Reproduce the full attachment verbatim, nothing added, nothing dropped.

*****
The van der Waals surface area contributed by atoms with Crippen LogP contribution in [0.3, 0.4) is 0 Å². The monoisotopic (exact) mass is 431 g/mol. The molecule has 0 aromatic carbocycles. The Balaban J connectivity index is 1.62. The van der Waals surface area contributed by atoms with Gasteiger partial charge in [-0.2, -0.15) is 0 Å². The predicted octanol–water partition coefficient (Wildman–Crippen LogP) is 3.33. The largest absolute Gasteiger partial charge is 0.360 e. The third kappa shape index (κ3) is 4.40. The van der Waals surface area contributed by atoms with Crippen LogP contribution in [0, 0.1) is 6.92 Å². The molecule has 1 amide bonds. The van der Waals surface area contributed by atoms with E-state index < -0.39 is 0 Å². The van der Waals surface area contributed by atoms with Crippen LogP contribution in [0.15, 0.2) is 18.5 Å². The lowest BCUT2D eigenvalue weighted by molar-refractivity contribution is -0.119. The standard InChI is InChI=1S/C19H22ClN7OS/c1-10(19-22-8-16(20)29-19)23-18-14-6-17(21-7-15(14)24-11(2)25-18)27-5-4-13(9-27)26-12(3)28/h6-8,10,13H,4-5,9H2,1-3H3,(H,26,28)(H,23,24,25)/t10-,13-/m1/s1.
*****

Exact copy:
The van der Waals surface area contributed by atoms with Crippen LogP contribution in [0.3, 0.4) is 0 Å². The monoisotopic (exact) mass is 431 g/mol. The molecule has 0 aromatic carbocycles. The Balaban J connectivity index is 1.62. The van der Waals surface area contributed by atoms with Gasteiger partial charge in [-0.2, -0.15) is 0 Å². The predicted octanol–water partition coefficient (Wildman–Crippen LogP) is 3.33. The largest absolute Gasteiger partial charge is 0.360 e. The third kappa shape index (κ3) is 4.40. The van der Waals surface area contributed by atoms with Crippen LogP contribution in [0, 0.1) is 6.92 Å². The molecule has 1 amide bonds. The van der Waals surface area contributed by atoms with E-state index < -0.39 is 0 Å². The van der Waals surface area contributed by atoms with Crippen LogP contribution in [0.15, 0.2) is 18.5 Å². The lowest BCUT2D eigenvalue weighted by molar-refractivity contribution is -0.119. The standard InChI is InChI=1S/C19H22ClN7OS/c1-10(19-22-8-16(20)29-19)23-18-14-6-17(21-7-15(14)24-11(2)25-18)27-5-4-13(9-27)26-12(3)28/h6-8,10,13H,4-5,9H2,1-3H3,(H,26,28)(H,23,24,25)/t10-,13-/m1/s1.